NDP's Royalty Review keeps status quo
It appears no news is good news in the oil industry as the government of Alberta has adopted the recommendations of the Royalty Review Advisory Panel.
The Alberta Government has finally released the result of a review by an appointed panel and by and large, more has stayed the same than has changed.
According to a release, the Panel determined that Alberta’s royalties are comparable to similar jurisdictions, but the industry’s costs are substantially higher. As a result, the panel recommends a modernized framework that sets a drilling cost allowance for wells according to an industrywide average.
“This improved royalty framework will make Alberta’s energy industry more competitive and create more good jobs. We heard the system was complex, unpredictable and too rigid to keep pace with the rapidly changing technology of our energy sector. Albertans and industry will benefit from a modernized framework that is simple, predictable, and adaptable,” said Marg McCuaig-Boyd, Minister of Energy.
Brad Peake, who works in many facets of the oil and gas industry locally, said, “A lot of stuff is going to stay exactly how it is. There are some operational enhancements that may trigger in the future."
"It seemed like she (Premier Notley) has been educated,” chuckles Peake.
He says the results surprises either.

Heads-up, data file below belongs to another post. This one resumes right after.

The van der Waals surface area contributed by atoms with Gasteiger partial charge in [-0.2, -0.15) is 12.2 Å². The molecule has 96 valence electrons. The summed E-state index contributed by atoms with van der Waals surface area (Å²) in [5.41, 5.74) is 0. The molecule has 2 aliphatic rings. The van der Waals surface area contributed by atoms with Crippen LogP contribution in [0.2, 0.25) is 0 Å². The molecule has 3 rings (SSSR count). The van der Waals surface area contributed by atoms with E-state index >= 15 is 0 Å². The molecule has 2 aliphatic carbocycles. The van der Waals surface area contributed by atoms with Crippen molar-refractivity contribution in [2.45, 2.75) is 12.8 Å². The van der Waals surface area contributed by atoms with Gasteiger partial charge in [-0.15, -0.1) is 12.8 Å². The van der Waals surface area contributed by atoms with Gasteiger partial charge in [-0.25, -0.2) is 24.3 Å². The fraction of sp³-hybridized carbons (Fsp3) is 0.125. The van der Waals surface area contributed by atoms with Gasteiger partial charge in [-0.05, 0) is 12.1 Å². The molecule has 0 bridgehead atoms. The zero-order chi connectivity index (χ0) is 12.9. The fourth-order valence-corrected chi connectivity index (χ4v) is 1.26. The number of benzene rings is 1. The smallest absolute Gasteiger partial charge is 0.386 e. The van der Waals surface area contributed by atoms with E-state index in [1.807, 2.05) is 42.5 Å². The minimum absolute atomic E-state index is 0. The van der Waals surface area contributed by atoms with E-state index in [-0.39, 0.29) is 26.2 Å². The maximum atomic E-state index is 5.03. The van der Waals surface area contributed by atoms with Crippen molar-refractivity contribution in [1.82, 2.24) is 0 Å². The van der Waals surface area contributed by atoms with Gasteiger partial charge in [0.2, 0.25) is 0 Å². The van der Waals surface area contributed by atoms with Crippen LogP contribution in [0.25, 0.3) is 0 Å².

“I felt fairly confident that through the entire process there would be no royalty rate increase, as quite simply there isn’t room for it. The oil and gas bankruptcy rate is not because the royalties are too high, but if you did increase them bankruptcy rates will rise quicker,” he said. “Many a person offered negatives that the review would increase royalty rates. I was quietly optimistic that wouldn’t happen because when you look at the
are no money, there just isn’t room to cut the profit sharing pie any differently, there is no profit to share these days.”
Under the new framework, the effects will take effect in 2017. On wells drilled prior to 2017, the existing royalty structure will stay in place for 10 years. They will also maintain the current oil sands royalty regime.
One of the Rotary Club’s focus has always been youth, and this year the Drumheller Club has decided to support one young man so he can go bike riding.
On Monday, February 1, the club presented a new recumbent tricycle to Austin Kolm, son of Jacquie and Gerry. While the 13-year-old DVSS student has cerebral palsy he keeps busy in the winter playing sledge hockey, and in the summer he likes to go biking.
He has outgrown his current bicycle and was looking to replace it.
A recumbent trike has a hefty price tag and the family approached the Rotary Club hoping for a little support. The Rotary took up the project and agreed to fund the trike in full.
“For you to step forward and look after the bike really made a difference in our life,” said Gerry, thanking the Rotary. Austin is grateful. “I am speechless right now,” he tells The Mail. “In the off season I can bike around, it is going to be awesome. It is not just going to keep me fit, it is going to be really fun at the same time.”
Because of the weather, he hasn’t been able to try out the bike, but is looking forward to better weather to try it out.
For you to step forward and look after the bike really made a difference
in our life.”
The Royalty Review is complete and the Alberta Government has accepted the recommendations. This includes keeping the current oil sands royalty regime.
The Drumheller Rotary Club purchased a recumbent tricycle for Austin Kolm to enjoy the summer cruising. On Monday February 1, the club presented Austin with his new wheels.